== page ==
Scenes from an Empty Church | Film Review

The pandemic and the death of the chief priest of a major Catholic church in New York City have forced this once thriving house of worship to close its doors. Father Andrew (Kevin Corrigan) has little to do and has decided to keep a diary of his reactions to the disaster that befell him.

Father James (Thomas Jay Ryan), a second priest within the Church, is more afraid than Father Andrew of contracting the virus. Just as he adheres to the rigid teachings of the Catholic Church, he strictly adheres to the hygiene and distance regulations of the city.

When Paul (Max Casella), Father Andrew’s eccentric college friend, stops by and is about to go to church, the two priests have to seriously think about opening up so people can pray there while they have the benches in between clean attends and nobody touches others.

With this simple structure in mind, writer and director Onur Tukel has done a remarkable job of exploring the major spiritual problems arising from the pandemic and how they affect us. Here are a few of them.

A survey conducted by the Pew Research Center in March 2020 showed that the pandemic had a significant impact by bringing more people to the practice of prayer. When the priests open the church, even limited to 10 minutes per visitor, people queue up to pray in the sanctuary.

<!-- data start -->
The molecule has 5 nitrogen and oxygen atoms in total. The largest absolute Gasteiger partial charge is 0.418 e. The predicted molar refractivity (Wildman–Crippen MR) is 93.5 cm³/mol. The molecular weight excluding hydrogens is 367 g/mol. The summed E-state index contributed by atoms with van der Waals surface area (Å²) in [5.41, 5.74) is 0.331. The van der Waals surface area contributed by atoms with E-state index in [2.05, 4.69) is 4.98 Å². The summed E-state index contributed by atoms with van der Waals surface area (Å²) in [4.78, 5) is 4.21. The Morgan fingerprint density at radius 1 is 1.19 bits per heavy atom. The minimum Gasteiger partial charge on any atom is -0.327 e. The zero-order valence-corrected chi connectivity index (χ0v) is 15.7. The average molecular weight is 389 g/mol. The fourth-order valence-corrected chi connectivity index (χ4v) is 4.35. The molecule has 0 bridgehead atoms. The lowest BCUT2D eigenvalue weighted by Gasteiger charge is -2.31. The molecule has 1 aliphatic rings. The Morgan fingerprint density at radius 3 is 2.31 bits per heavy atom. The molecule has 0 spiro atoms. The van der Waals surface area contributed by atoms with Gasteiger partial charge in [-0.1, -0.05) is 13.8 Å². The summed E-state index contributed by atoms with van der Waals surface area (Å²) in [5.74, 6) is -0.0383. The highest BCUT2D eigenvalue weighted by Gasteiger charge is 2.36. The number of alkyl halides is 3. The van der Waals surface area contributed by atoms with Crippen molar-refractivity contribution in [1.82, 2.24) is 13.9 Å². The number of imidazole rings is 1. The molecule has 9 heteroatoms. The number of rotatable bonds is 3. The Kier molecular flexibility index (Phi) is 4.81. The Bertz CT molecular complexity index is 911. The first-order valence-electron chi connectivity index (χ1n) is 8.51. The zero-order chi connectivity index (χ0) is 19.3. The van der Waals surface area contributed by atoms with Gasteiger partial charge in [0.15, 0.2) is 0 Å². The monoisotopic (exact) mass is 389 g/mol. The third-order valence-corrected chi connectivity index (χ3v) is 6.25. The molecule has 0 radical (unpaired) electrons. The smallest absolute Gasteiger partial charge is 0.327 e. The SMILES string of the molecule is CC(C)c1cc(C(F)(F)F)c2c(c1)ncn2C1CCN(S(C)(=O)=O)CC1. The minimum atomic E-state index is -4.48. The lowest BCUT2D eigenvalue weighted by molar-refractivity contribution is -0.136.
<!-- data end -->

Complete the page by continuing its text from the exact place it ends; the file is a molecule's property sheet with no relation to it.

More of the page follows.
Father James questions the sincerity of gratitude expressed in the nightly ritual of New Yorkers who go to their windows or balconies to clap and cheer on health workers. But when he asks Sarah (Natalie Carter), a Church member who is a nurse, how she’s feeling, she tells him that it lifts her spirits and inspires her.

Paul) Max Casella) sleeps in the church.

In times of great suffering, loss, and sorrow, we must open our hearts and minds to those who are different from us, even those who exhibit strange behaviors. First, Father James and Father Andrew try to discourage Jimmy (Edward Carnevale) when he is baptized; they are not convinced that this seeker is real. But they give him what he wants after making a great contribution to the Church. They are less open to a woman who claims to be able to project her soul out of her body. Other events give priests the opportunity to deepen and enrich their faith.

Director Unur Tukel honors three impressive performances by Kevin Corrigan, Thomas Jay Ryan and Max Casella as Paul. The sobering treatment of forgiveness in drama is very powerful. It is reminiscent of Harold Bloomfield’s definition of it:

“Every day you do not forgive, it is like ingesting tiny pieces of poison. This poison is slowly robbing us of our desired future. Whether we need forgiveness for ourselves or for others, it is imperative to give ourselves permission to participate in the sacred process. ”

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